Dipsacus Sylvesris – Teasel Eupatorium - Joe Pye Weed
Helianthus - Native Sunflowers Liatris - Blazing Stars
Phlox Paniculata – Phlox Rudbeckia - Gloriosa Daisies
Trifolium – Clover Veronica - Ironweed
GOOD LARVAL FOOD PLANTS
Butterflies are very particular about what they will lay eggs on. Monarchs prefer milkweed. Black swallowtails prefer members of the carrot family like Queen Anne's Lace. One must learn what foods the caterpillars prefer in this case through reading and observation.
SUGGESTED LARVAL PLANT SOURCES
Alfalfa - Sulphurs Clover - Sulphurs
Elm - Mourning Cloak Milkweed - Monarchs
Nettle - Satyrs, Red Admiral Parsley - Black Swallowtail
Thistle - Painted Lady, Metalmarks Violets - Fritillaries
Wild Cherry - Tiger Swallowtail Willows - Viceroy, Red-Spotted Purple
VEGETABLES FOR ATTRACTING BUTTERFLIES
Cabbage family >>> Cabbage butterfly (cabbage, broccoli, cauliflower, kale)
Dill, Parsley, Carrots >>> Black Swallowtail
Alliums (onions, chives) >>> nectar sources
Tomatoes >>> sphinx moths (tomato hornworm)
Beans >>> Gray Hairstreak
BIRDS IN THE BUTTERFLY GARDEN
In general, birds are considered undesirable since many eat caterpillars and butterflies. Personally, I have found the two to harmonize quite well so I make no effort to keep birds out. Hummingbirds will also find your garden particularly desirable, especially the long-tubed flowers like monarda and salvia.
Many butterflies and moths are attracted to rotting fruit and sugar solutions. One can blend together a solution of fruit, sugar, beer and molasses and paint it on a log or soak a sponge in it to attract species which do not like flowers. Do not paint it on tree trunks since it also attracts raccoon, squirrels, etc. which can damage the tree.
Many butterflies are attracted to mud or small puddles where they can sip water and minerals around the puddle. A puddle must be kept weed-free and provide room for easy butterfly access.
SUMMARY OF RULES IN BUTTERFLY GARDENING
1. Use no pesticides or chemicals.
2. Plant in masses, not single plants.
3. Plant single non-hybrid varieties rather than doubles or hybrids.
4. Plant flowers of a single color.
5. Plant light to medium shades. Avoid dark shades.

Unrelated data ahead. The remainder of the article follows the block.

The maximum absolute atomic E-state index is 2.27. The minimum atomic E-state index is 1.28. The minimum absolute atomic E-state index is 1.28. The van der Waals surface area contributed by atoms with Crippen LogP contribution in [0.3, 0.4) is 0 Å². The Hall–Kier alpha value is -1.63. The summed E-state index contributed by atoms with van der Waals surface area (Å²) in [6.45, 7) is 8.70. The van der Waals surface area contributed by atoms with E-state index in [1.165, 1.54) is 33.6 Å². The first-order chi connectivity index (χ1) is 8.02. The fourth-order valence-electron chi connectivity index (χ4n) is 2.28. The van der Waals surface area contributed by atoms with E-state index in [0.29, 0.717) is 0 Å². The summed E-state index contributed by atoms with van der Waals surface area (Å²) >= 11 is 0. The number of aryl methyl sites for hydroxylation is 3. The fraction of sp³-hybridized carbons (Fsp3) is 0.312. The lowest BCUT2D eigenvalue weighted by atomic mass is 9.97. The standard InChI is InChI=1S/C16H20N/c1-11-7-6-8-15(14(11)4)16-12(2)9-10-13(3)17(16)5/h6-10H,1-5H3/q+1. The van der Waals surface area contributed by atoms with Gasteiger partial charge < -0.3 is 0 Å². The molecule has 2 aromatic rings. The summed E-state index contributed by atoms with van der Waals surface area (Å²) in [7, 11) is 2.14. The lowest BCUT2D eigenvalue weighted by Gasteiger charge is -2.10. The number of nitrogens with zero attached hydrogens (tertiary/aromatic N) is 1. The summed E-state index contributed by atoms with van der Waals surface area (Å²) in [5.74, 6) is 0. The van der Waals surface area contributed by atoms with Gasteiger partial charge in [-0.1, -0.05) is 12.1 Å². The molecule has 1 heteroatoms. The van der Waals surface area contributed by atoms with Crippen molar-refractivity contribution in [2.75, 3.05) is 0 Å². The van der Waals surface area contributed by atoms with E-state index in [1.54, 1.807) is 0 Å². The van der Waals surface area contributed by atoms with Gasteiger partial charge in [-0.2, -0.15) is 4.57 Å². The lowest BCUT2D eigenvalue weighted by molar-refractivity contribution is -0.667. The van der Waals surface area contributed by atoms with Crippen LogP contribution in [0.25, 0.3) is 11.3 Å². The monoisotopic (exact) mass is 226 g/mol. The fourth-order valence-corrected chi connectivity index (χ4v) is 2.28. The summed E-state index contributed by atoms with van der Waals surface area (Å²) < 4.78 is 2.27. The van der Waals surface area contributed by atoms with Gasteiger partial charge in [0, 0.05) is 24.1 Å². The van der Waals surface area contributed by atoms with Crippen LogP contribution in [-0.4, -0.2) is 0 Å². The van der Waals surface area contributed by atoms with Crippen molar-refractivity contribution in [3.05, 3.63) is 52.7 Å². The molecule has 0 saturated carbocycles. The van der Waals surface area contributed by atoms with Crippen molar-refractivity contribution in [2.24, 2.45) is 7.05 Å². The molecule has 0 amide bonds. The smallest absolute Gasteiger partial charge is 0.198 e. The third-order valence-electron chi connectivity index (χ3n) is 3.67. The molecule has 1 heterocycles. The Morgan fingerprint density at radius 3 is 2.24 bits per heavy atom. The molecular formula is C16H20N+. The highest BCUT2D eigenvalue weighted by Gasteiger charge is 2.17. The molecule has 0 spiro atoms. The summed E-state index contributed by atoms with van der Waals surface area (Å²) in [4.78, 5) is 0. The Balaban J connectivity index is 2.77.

6. Use pinks, purples, blues and yellows.
7. Plant close together to minimize weeds.
8. Water regularly when needed.
9. Feed with compost/bone meal/manure or other mild fertilizer.
10. Work in the garden on a routine basis to stay ahead of the weeds. Use a mulch.
REFERENCES AND SUGGESTED READING
The Butterfly Garden, Mathew Tekulsky, Harvard Common Press, 1985.
The Butterfly Gardener, Miriam Rothschild & Cleve Farrell, 1983.
Summer Magic: Butterfly Gardening, The Xerces Society, late 1990.
The Country Diary Book of Creating a Butterfly Garden, E. J. H. Warren, 1988.
The Butterflies of North America, James A. Scott, 1986. (good larval plant information)
Some Cultivated Plants Used As Nectar Sources By Butterflies (Ralph Ramey)
White Alyssum (Lobularia maritima) (A)
Single French marigold (Tagetes patula) (A)
White lilac (Syringa sp.) (S)
Butterfly bush (Buddleia spp.) (S)
Zinnia (Zinnia elegans) (A)
Stock (Mathiola incana) (A)
English wallflower (Cheiranthus cheiri) (A)
Mint (Mentha spp.) (P)
Clover (Trifolium spp.)-(P)
Mexican sunflower (Tithonia rotundifolia) (A)
Michaelmus daisy (Aster novae-angliae and A. novi-belgii) (P)
Pink thrift (Armera plantiquinea) (P)
Honesty (Lunaria annua) (A)
Polyanthus primrose (Primula polyanthus) (P)
Sweet William catchfly (Silene armeria) (A)
Common valerian (Valeriana officinalis) (P)
Orange daylilly (Hemerocallis hybrids) (P)
Honeysuckle (Lonicera spp.) (P)
Pincushion flower (Scabiosa spp.) (A)
Flame azalea (Rhododendrum calendulatum) (S)
Lantana (lantana camara) (S)
Alfalfa (Medicago sativa) (P)
(A) - Annual (P) - Perennial (S) - Shrub
Some Wild Plants Used As Nectar Sources By Butterflies (Ralph Ramey)
Milkweed (Asclepias spp.)
Joe-Pye-weed (Eupatoreum maculatum)
Boneset (E. perfoliatum)
Dandelian (Taraxacum officinale)
Black-Eyed-Susan (Rudbeckia spp.)
Goldenrod (Solidago spp.)
Knapweed (Centaurea spp.)
New England Aster (Aster novae-angliae)
Common Yarrow (Achillea millifolium)
Flat-Topped Aster (Aster umbellatus)
Ox-Eye Daisy (Chrysanthemum leucanthemum)
Canada Thistle (Cirsium arvense)
Thistles (Cirsium spp.)
Blazing Stars (Liatris spp.)
Teasle (Dipsacus sylvestris)
Blueberry (Vaccinium spp.)
Vetch (Vicia spp.)
Tick Trefoil (Desmodium spp.)
Clover (Trifolium spp.)
Wild Marjoram (Origanum vulgare)
Thyme (Thymus serphyllum)
Bergamont (Monarda Fistulosa)
Bugle (Ajuga spp.)
Mallow (Ifalva spp.)
New Jersey Tea (Ceanothus americanus)
Wild Lilac (Ceanothus sanguineus)
Meadowsweet (Spirea latifolia)
Currant (Ribes spp.)
Golden Alexander (Zizea aurea)
Queen Anne's Lace (Daucus carota)
Wild Parsnip (Pastinaca sativa)
Dame's Rocket (Hesperis matronalis)